Pneumatic Line Blowouts from Glass-Filled Resin Eliminated with Deflection Elbows

Pneumatic Line Blowouts from Glass-Filled Resin Eliminated with Deflection Elbows

At Parker Chomerics, two 90-degree deflection elbows from HammerTek eliminated elbow wear previously experienced with stainless steel sweep elbows, ceramic lined elbows, ceramic backed elbows, and elbows fabricated in-house using flexible stainless steel pipe and quick-connect fittings.

FAIRPORT, NY — Parker Chomerics, a division of Parker Hannifin's Engineered Materials Group, manufactures PREMIER™ electrically conductive plastic injection molded components for the automotive, electronics and telecommunications industries. Molded of Parker Chomerics' thermoplastic resins, these parts provide electromagnetic interference shielding and replace metal assemblies to save weight and cost. However, glass fibers that contribute to the exceptional physical properties of one new resin also caused it to repeatedly wear through sweep elbows of the company's pneumatic conveying system.


Elbow blowouts in silo fill line required clean-up, repairs

The resins used in the manufacturing process at the Fairport plant — both electrically conductive and nonconductive — are formulated with additives such as carbon fiber, glass fiber, nickel or stainless steel. Some are produced on-site, while others arrive in bulk trucks and are conveyed pneumatically to 25 ft (7.6 m) high outdoor silos, each requiring two 90-degree elbows; a 4 in. (100 mm) diameter pneumatic line is routed vertically up the side of each silo, horizontally for 6 ft (1.8 m), and then down to a silo top inlet connection.

In 2015, a new pelletized mineral plus glass-filled nylon wore holes through the elbows of the silo fill line. "After a certain number of fill-ups, resin would shoot out the top of the line and scatter all over," says maintenance supervisor Mark Withey. "It was a lot to clean up."

Withey and his maintenance crew attempted to solve the problem by switching to other types of elbows.

"We started with stainless steel sweeps, then went to ceramic-lined sweeps, and then to one with a replaceable ceramic back," Withey says, describing earlier efforts to maintain the line. His crew even fashioned elbows in-house using flexible stainless steel pipe and quick-connect fittings.

The stainless steel sweeps, having a 12 ft (3.6 m) long arc, he says are impossible to look into or manually probe to inspect. "All we could do was guesstimate" Withey says. To be safe, Withey's maintenance team swapped them out every few months.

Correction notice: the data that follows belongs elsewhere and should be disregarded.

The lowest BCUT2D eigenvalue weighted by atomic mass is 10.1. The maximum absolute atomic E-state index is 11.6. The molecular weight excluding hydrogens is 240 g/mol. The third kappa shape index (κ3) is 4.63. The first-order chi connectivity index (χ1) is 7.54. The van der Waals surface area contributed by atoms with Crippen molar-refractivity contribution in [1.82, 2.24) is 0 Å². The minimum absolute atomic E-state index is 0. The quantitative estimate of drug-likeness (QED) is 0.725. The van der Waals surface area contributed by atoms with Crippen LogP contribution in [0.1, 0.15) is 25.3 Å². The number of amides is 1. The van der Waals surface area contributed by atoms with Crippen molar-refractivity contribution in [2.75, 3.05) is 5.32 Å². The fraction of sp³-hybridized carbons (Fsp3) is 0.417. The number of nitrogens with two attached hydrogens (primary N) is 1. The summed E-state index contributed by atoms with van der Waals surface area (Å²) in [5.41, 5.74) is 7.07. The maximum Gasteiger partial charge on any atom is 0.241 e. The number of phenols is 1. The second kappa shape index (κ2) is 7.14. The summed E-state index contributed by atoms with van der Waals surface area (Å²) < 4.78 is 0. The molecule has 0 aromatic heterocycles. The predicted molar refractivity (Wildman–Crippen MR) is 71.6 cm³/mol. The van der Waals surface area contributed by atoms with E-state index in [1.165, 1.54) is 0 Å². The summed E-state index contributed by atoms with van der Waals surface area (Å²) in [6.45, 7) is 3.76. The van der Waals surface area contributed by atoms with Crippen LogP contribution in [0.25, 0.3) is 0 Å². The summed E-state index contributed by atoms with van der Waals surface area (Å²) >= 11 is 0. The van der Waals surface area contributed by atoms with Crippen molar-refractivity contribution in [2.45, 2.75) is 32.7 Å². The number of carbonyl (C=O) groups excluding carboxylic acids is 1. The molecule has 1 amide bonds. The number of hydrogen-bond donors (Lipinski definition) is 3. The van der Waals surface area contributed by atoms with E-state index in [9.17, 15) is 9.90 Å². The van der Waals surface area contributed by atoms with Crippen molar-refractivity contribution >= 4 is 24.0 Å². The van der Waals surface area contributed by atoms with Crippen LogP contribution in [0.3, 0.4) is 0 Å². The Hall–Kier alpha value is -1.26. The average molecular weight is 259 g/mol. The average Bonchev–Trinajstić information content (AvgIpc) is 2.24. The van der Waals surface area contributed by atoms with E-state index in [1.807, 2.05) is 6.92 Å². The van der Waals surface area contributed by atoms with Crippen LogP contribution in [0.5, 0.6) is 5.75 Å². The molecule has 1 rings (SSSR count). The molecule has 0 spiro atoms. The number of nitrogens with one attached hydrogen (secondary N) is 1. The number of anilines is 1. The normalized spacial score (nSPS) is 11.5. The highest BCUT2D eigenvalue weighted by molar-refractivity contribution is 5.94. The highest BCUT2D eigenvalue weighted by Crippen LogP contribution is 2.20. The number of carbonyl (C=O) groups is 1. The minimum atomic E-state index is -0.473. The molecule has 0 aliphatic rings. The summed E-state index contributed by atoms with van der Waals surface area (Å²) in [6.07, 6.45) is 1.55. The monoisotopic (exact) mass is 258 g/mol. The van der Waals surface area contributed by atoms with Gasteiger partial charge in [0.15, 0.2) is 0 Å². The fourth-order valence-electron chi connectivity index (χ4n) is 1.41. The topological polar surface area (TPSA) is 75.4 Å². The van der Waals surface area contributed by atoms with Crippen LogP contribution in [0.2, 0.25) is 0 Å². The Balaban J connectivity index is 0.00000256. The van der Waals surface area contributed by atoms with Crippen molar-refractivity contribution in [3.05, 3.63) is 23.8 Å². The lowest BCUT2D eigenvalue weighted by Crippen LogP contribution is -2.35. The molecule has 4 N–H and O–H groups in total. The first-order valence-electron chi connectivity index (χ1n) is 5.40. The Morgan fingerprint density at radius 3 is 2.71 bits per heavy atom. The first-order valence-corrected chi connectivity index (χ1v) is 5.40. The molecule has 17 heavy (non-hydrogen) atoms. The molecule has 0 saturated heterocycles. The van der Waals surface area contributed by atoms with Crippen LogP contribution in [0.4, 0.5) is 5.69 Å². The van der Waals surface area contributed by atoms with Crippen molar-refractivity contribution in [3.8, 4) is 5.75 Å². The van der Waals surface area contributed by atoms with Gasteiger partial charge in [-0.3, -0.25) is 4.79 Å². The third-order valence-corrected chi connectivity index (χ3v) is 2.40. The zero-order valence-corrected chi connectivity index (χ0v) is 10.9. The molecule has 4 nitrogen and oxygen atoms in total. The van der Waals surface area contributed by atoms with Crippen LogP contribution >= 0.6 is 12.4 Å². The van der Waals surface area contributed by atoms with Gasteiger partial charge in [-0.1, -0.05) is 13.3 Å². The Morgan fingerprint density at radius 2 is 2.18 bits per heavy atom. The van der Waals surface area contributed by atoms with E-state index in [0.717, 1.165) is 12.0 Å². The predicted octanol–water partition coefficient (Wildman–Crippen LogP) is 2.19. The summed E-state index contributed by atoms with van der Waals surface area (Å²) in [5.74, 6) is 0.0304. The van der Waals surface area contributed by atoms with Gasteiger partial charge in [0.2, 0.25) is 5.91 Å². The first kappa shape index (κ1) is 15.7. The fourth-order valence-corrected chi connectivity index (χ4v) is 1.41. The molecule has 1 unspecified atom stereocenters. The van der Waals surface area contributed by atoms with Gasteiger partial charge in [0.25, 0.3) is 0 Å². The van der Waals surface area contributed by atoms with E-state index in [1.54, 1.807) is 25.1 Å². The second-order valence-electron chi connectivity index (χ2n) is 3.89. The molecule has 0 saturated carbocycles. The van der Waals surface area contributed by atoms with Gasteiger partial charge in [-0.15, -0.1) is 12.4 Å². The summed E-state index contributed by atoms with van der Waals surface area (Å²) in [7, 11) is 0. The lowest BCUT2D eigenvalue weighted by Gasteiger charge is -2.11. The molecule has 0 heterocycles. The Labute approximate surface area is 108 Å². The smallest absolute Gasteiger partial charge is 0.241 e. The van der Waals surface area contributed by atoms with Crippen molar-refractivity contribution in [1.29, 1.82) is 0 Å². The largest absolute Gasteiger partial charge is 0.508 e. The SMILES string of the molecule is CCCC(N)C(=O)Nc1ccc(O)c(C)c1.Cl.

The ceramic-lined sweeps, which were more expensive, lasted only six months. The elbows with a replaceable back didn't actually wear at the back, but at the corners. "We had to take them down to the shop, weld up the hole and then bring them back to the top of the silo."

His crew even fashioned elbows in-house using flexible stainless steel pipe and quick-connect fittings. "They lasted four to five months and were less expensive and quicker to change out, but still time consuming," Withey says. "Regardless, all of the elbows we tried added a great expense in terms of parts, labor and downtime."


Deflection elbows prevented impact, wear

Withey then learned of a deflection type elbow from HammerTek Corp. Unlike sweeps that require pellets to impact the elbow wall to change direction, the company's Smart Elbow® design features a spherical vortex chamber protruding partially beyond the material flow path, causing a loosely packed sphere of pellets to slowly rotate in the direction of flow. Material entering the elbow is gently deflected around the bend by the ball of rotating material without impacting or abrading the elbow wall. Because some material is continuously replenishing the rotating ball of pellets, the process is continuous, and the chamber evacuates fully along with the final portion of material being conveyed.


Reduced inspections, no blowouts

In October 2018, Withey installed two deflection elbows on the line conveying the abrasive pellets, eliminating elbow failure as of this writing. "At first, we went up once a month to unbolt and inspect them," Withey says. "Now as we've become confident in them we go up quarterly." He reports a routine inspection takes 45 minutes and is easier than before. "The other elbows were a lot bigger, a lot heavier and more cumbersome," Withey says. The Smart Elbow is compact, with a radius of just 10.6 in. (270 mm). "One person can pick it up and hold it with no problem. It works really well for us."